Port of Vancouver, British Columbia, Canada, July 19, 2023. DARRYL DYCK / AP
The main union representing dockers in Western Canada said on Wednesday July 19 that it had postponed the strike, considered illegal without notice, and planned a new walkout on Saturday in ports critical to trade and the economy.
After thirteen days of strike at the beginning of the month, workers at the port of Vancouver in particular had stopped their social movement last week, before resuming it on Tuesday, finally rejecting the wage agreement reached. On Wednesday, the Canada Industrial Relations Board (CIRB) considered that a “72 hours notice was required” before the International Longshoremen’s and Warehousemen’s Union of Canada (ILWUC) can resume action.
The ILWUC, which represents more than 7,000 workers at 30 western Canadian ports, later said it would appeal the decision but in the meantime will “would respect and return notice” of strike. “Government interference, like the CCRI decision, will only lengthen the strike”the union said, saying however “regret the economic consequences of this labor dispute”.
Read also: In Vancouver, Canada’s largest port on strike again
The day before, union negotiators had rejected the agreement reached after the first thirteen days of the strike, indicating that they doubted that the agreement could protect “jobs today or tomorrow”. Subcontracting, port automation and the cost of living are the main reasons for the strike.
“My patience has reached its limits”
On the management side, the British Columbia Maritime Employers Association (BCMEA) called the ILWUC’s resumption of the strike an“unnecessary and thoughtless”. The strike has “caused immense damage to Canada’s commercial reputation and disrupted the movement of goods worth at least $10 billion” Canadian dollars (6.7 billion euros), the BCMEA said in a statement, citing an estimate from the Greater Vancouver Chamber of Commerce.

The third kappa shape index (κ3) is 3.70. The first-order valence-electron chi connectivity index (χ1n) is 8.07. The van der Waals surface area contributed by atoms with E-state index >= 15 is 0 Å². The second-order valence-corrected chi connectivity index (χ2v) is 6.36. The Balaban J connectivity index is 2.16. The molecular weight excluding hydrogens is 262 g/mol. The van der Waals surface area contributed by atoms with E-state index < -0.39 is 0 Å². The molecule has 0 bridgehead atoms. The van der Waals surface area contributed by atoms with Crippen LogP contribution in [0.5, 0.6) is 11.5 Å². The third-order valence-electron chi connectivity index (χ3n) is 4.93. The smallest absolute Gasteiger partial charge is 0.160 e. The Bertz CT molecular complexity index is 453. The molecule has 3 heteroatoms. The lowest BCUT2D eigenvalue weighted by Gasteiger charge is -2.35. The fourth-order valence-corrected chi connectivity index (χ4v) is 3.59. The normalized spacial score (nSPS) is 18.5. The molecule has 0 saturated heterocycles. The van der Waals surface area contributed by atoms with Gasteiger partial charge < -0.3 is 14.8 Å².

The House called on the federal government to “actively participate in the search for a solution to reopen our ports”.
Read also: In Canada, the Vancouver port strike is over
“My patience has reached its limits”, Transport Minister Omar Alghabra said at a press conference on Wednesday. Contacted by Agence France-Presse (AFP), his ministry did not specify its intentions, stressing that it was examining “all options”. Prime Minister Justin Trudeau also announced on Wednesday the convening of the Incident Response Group, an emergency committee usually mobilized to respond to major crises.
According to Gilles LeVasseur, professor of law and management at the University of Ottawa, the Canadian government still has recourse to end the strike. “The government could try to get a special bill passed by the House of Commons to force a return to work and put in place a mechanism for negotiation”he told AFP.
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In this case, the dockers would be obliged to work at the same time as they negotiate with the employer, and in the event of disagreement an agreement could be imposed by an external mediator. The resumption of this strike will have significant repercussions on the North American market, but also on the world because of the significant trade with Asia and the United States.
Read also: In western Canada, a strike movement paralyzes the country’s largest port